Hinckley Institute of Politics
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The Hinckley Institute of Politics is a bipartisan institute located on the University of Utah campus in Salt Lake City, Utah. Its purpose is to engage students in practical politics and in governmental, civic and political processes. It aims to promote a better understanding and appreciation of politics. It provides educational programs for students, public school teachers and the general public.
The Hinckley Institute was founded by Robert H. Hinckley in 1965 as a way to engage students in government and “encourage the youngest and best minds to enter into politics.”
The Hinckley Institute aims to offer students an opportunity to engage in politics on all levels of government through political forums, through internships on the local, national and international level and through scholarships. Courses in Political Science and Campaign Management are offered, and there are opportunities to tour Washington DC and meet top government officials during "Capital Encounter."
The Hinckley Institute facilitates political forums during the academic school year that offer students the opportunity to hear from leading experts from their community, around the country and around the world, on topics ranging from local and municipal government and elections; issues pertaining to resource management, environmental sustainment; and housing, employment and education policies; to national and international issues such as human rights, health care, constitutional law, the rights of women and minorities; the effects of the media, international relations and policies pertaining to the Middle East, Europe, South America and Asia; and the effects that U.S. national policy has on international events, terrorism and the economy.1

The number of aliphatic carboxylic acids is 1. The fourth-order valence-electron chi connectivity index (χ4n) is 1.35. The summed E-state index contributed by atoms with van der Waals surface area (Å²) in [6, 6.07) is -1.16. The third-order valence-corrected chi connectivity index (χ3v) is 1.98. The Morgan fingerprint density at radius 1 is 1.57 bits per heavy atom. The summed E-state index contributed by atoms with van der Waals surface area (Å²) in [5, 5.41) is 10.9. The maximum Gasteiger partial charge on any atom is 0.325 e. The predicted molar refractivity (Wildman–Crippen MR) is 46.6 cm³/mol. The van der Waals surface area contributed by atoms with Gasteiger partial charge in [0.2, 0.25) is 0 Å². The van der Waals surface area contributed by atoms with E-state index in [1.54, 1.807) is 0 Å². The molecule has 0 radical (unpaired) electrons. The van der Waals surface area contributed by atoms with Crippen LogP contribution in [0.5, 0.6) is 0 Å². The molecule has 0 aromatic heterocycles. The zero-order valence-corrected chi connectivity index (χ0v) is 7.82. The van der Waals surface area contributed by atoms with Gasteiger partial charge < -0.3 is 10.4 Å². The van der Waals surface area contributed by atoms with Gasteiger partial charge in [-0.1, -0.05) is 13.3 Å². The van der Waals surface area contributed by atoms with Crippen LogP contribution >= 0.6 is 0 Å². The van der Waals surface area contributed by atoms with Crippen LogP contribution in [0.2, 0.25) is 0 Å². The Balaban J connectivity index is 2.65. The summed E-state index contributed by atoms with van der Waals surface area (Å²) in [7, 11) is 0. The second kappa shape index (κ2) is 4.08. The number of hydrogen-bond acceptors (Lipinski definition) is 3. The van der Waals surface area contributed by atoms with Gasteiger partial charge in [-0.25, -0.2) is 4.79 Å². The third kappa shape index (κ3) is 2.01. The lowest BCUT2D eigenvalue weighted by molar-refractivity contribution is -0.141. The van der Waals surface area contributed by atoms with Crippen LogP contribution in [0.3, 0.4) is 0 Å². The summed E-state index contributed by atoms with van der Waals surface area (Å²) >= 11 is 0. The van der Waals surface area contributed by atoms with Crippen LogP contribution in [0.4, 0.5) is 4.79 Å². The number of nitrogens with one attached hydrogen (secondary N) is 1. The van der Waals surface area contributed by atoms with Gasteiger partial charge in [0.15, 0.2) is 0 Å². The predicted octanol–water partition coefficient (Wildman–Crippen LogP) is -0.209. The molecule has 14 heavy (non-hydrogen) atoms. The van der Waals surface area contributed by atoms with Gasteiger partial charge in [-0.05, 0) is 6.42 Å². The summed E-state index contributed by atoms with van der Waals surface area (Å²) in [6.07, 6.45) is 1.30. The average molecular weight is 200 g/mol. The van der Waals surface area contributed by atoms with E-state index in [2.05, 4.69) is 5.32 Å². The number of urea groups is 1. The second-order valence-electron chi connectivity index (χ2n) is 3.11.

The Hinckley Institute has hosted such notable guests as:2
- Lee H. Hamilton, vice chair of the 9/11 Commission, co-chair of the Iraq Study Group and president and founder of the Woodrow Wilson International Center for Scholars
- Rob Bishop, U.S. Congressman (R-UT)
- Chris Cannon, U.S. Congressman (R-UT)
- Thomas E. Mann, congressional scholar and senior fellow of the Brookings Institute
- Brian Schweitzer, Governor of Montana
- Orrin Hatch, U.S. Senator (R-UT)
- Bob Bennett, U.S. Senator (R-UT)
- Michael Leavitt, Secretary of Health and Human Services
- Jim Matheson, U.S. Congressman (D-UT)
- John McCain, U.S. Senator (R-AZ) and presidential nominee
- Ralph Nader, political activist and recurring presidential nominee
- Karl Rove, former Deputy Chief of Staff
- Harry Reid, U.S. Senate Majority Leader
- Brent Scowcroft, United States National Security Advisor
- Robert Redford, actor and political activist
The Hinckley Institute has provided University of Utah students local internship opportunities with the Utah State Legislature and governmental organizations since 1966. The Hinckley Institute currently sends approximately 90 students every year to work for local campaigns, non-profits, local government offices and state legislators.
Hinckley interns have served as campaign managers, scheduling coordinators, and volunteer supervisors for races in Utah and have worked in local offices for U.S. Senators and Congressmen, the mayor’s office, Lt. Governor’s office, Attorney General’s office and the Chamber of Commerce. They have also served in a number of non-profit organizations such as the American Cancer Society, Planned Parenthood and the Disability Law Center. Through internship experiences, Hinckley interns gain experience, participate in the political process and learn how local politics affects citizens’ lives.3